The Crusaders had by now been about thirty years in the Holy Land, and the Assassins decided that they could usefully form an alliance with them aimed against Baghdad. A secret treaty was therefore made between the Grand Master and Baldwin II, King of Jerusalem, whereby the Ismaili Grand Judge would have opened the gates of Baghdad treacherously to the Crusaders, if the fortified city of Tyre were handed over to the Assassins for their part in the transaction.
Something went wrong. The judge had ordered an underling to open the city's gates. This servant had told the military commander of Damascus, who lost no time in killing the man, the Vizier and six thousand people believed to be secret Assassins within the city. The Damascus garrison fell upon the Crusaders and beat them back in a thunderstorm which the Christian warriors attributed to divine anger at their unworthy pact, and the Assassins as an attempt by the powers of Nature to allow the Crusaders into the city under its cover.
Meanwhile the Grand Master was indulging in an orgy of destruction of individual
rulers who opposed his creed; the list is interminable, but this is a fair example:
"The celebrated Aksunkur, Prince of Mosul, was a warrior equally dreaded by the Christians
and the Assassins. As this Prince, on his return from Ma'ara Masrin, where the Moslem
and Christian hosts had parted without venturing to engage, entered the Mosque at
Mosul to perform his devotions, he was attacked at the moment when he was about to
take his usual seat by eight Assassins, disguised as dervishes. Three of them fell
below the blows of the valiant Emir; but ere his people could come to his aid, he
had received his death-
The fanaticism which inspired the killers was shared, it seems, by other members
of their families, who had been thoroughly trained in the bloody creed: for the historian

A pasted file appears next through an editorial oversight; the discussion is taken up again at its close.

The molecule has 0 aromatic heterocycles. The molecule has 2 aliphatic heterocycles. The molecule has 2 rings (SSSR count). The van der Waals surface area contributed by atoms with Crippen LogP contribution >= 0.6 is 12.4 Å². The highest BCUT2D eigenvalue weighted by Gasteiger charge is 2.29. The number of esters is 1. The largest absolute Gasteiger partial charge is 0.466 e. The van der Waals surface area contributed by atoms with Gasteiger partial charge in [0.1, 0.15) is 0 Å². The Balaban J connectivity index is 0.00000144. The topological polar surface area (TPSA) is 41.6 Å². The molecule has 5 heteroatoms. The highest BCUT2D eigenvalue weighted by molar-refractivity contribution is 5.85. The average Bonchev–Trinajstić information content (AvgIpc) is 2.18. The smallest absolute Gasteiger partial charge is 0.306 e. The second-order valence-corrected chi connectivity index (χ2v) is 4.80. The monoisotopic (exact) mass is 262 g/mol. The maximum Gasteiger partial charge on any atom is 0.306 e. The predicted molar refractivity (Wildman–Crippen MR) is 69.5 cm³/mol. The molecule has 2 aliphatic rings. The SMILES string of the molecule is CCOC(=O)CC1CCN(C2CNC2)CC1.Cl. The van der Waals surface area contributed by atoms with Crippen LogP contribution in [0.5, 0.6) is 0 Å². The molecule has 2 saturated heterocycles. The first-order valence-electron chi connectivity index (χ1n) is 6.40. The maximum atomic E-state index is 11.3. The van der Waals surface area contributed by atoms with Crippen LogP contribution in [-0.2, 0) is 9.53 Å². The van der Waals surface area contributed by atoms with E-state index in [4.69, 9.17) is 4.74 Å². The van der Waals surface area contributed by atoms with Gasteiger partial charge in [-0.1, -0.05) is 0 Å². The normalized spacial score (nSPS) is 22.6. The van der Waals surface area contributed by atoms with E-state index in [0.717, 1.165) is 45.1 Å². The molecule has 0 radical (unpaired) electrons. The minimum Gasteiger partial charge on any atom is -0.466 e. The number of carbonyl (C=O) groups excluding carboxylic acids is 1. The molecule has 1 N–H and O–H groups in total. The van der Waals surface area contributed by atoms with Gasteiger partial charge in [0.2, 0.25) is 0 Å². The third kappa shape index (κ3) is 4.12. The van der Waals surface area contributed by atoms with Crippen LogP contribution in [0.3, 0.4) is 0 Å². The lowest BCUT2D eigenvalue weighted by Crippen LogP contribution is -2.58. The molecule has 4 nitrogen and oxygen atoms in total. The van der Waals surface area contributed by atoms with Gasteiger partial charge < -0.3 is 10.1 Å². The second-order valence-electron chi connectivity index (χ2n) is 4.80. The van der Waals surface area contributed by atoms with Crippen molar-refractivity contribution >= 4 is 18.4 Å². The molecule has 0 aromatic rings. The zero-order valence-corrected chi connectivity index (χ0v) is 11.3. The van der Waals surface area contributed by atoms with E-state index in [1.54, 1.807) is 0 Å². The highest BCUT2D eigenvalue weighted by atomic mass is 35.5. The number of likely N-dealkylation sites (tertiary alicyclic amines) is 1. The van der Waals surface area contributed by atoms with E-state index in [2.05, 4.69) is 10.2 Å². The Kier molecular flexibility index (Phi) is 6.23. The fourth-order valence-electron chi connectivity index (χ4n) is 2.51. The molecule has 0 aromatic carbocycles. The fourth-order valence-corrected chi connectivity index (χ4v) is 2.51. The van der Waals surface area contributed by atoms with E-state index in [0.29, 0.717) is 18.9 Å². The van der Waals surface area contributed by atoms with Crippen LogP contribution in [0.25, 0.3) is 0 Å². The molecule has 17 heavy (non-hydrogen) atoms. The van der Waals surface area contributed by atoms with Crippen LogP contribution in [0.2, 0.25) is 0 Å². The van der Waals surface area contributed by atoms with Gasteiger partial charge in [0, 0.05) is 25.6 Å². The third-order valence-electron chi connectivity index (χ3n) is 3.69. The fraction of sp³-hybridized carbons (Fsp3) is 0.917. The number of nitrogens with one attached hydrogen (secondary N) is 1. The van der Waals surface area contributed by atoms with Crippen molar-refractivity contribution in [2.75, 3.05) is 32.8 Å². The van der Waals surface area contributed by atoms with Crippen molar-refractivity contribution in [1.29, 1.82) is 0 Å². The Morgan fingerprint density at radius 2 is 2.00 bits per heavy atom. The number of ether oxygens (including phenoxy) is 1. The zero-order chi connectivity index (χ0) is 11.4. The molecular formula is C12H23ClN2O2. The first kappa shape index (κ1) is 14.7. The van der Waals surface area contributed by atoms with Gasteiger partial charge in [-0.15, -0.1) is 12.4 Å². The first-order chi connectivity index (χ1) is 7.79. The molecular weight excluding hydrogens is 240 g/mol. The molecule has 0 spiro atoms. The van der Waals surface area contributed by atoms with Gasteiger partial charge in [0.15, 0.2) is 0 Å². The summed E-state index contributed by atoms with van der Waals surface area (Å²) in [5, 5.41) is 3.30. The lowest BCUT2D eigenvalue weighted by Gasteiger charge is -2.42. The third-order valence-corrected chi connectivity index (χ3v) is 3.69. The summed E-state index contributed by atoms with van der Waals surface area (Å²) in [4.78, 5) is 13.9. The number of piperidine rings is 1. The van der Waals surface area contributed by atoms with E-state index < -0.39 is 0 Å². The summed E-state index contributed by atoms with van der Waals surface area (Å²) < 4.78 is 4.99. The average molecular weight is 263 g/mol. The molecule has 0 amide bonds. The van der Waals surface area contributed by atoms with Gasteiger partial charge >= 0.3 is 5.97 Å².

Things thus continued for the fourteen years and a quarter of the Second Grand Master's
rule. When he died he nominated his son Kia Mohammed as his successor. Under Mohammed
the killings continued, a part of the sea-
But this most successful of secret societies soon showed that its strength ultimately depended upon a powerful leader: and Kia Mohammed was not such. Little by little it became obvious that his own son, Hasan the Hated, was the stronger personality. Now Hasan, through some magnetic power, was able to capture the imagination of the Assassins, soon having it believed that he himself was none other than the Power of All Powers, the Hidden Imam, who had been mentioned by the first Grand Master; an incarnation of all greatness. So important was he that he was the fountain of power, and others only held a measure of authority because he allowed them to have it.
This final absurdity was lapped up by members who had been conditioned to believe
in things which were not, shall we say, exactly self-
Never before had such an assembly of killers, fanatics and dedicated perverters of the truth been seen. Hasan, probably in a state of megalomania, assured them that he had received a message from the Almighty that as from now, all the bond of religion were loosed: everyone might do as he liked. It was not necessary to keep up the pretences. And, furthermore, he, Hasan, was none other than the Hidden Imam. His word was law; and he was a form of the divintiy, not merely relaying instructions from above.
There was one further obstacle. According to Ismaili doctrine, the Hidden Imam was
to be of the Family of Hashim, the blood of Mohammed the Prophet. Such descendants
were known and revered: and it was common knowledge that Hasan II was not one of
them. He overcame this difficulty by stating that he was not in fact the true son
of Kia Mohammed the Persian, but an adopted child of the Caliphial family of Egypt.
This pretence was carried on for four years, during which the crazed Hasan showed
that he was not as mad as he might have been, by consolidating quite efficiently
the power of the cult. Eventually, he was assassinated by his brother-